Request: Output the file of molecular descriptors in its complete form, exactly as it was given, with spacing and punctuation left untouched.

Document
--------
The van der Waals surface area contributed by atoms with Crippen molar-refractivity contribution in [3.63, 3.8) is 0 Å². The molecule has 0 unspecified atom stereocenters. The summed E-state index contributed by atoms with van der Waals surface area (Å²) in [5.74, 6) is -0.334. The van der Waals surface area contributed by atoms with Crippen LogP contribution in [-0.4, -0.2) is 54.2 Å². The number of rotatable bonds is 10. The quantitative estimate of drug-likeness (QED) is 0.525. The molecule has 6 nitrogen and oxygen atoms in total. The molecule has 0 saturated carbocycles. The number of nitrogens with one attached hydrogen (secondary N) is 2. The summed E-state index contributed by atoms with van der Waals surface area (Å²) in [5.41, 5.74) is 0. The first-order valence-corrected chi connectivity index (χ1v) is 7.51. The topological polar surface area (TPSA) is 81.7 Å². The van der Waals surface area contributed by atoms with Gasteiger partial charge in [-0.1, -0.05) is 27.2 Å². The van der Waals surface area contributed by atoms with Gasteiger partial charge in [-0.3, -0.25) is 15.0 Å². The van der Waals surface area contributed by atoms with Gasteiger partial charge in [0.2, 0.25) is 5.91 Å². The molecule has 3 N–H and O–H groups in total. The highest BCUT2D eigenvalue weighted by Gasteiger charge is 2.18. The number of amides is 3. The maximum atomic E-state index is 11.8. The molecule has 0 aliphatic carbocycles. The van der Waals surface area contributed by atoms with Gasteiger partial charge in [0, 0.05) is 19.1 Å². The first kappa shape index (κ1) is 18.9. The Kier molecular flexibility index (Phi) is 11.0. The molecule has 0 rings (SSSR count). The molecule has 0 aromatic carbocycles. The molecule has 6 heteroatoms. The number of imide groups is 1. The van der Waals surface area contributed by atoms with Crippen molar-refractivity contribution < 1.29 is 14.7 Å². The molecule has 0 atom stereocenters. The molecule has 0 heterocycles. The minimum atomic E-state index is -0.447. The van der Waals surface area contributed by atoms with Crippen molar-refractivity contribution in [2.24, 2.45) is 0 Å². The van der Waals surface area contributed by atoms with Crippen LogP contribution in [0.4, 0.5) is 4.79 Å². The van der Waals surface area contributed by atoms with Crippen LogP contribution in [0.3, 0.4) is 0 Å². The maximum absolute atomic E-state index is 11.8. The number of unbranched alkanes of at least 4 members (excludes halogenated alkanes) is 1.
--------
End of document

The van der Waals surface area contributed by atoms with Crippen molar-refractivity contribution in [3.63, 3.8) is 0 Å². The molecule has 0 unspecified atom stereocenters. The summed E-state index contributed by atoms with van der Waals surface area (Å²) in [5.74, 6) is -0.334. The van der Waals surface area contributed by atoms with Crippen LogP contribution in [-0.4, -0.2) is 54.2 Å². The number of rotatable bonds is 10. The quantitative estimate of drug-likeness (QED) is 0.525. The molecule has 6 nitrogen and oxygen atoms in total. The molecule has 0 saturated carbocycles. The number of nitrogens with one attached hydrogen (secondary N) is 2. The summed E-state index contributed by atoms with van der Waals surface area (Å²) in [5.41, 5.74) is 0. The first-order valence-corrected chi connectivity index (χ1v) is 7.51. The topological polar surface area (TPSA) is 81.7 Å². The van der Waals surface area contributed by atoms with Gasteiger partial charge in [-0.1, -0.05) is 27.2 Å². The van der Waals surface area contributed by atoms with Gasteiger partial charge in [-0.3, -0.25) is 15.0 Å². The van der Waals surface area contributed by atoms with Gasteiger partial charge in [0.2, 0.25) is 5.91 Å². The molecule has 3 N–H and O–H groups in total. The highest BCUT2D eigenvalue weighted by Gasteiger charge is 2.18. The number of amides is 3. The maximum atomic E-state index is 11.8. The molecule has 0 aliphatic carbocycles. The van der Waals surface area contributed by atoms with Gasteiger partial charge in [0, 0.05) is 19.1 Å². The first kappa shape index (κ1) is 18.9. The Kier molecular flexibility index (Phi) is 11.0. The molecule has 0 rings (SSSR count). The molecule has 0 aromatic carbocycles. The molecule has 6 heteroatoms. The number of imide groups is 1. The van der Waals surface area contributed by atoms with Crippen molar-refractivity contribution < 1.29 is 14.7 Å². The molecule has 0 atom stereocenters. The molecule has 0 heterocycles. The minimum atomic E-state index is -0.447. The van der Waals surface area contributed by atoms with Crippen molar-refractivity contribution in [2.24, 2.45) is 0 Å². The van der Waals surface area contributed by atoms with Crippen LogP contribution in [0.4, 0.5) is 4.79 Å². The van der Waals surface area contributed by atoms with Crippen LogP contribution in [0.3, 0.4) is 0 Å². The maximum absolute atomic E-state index is 11.8. The number of unbranched alkanes of at least 4 members (excludes halogenated alkanes) is 1.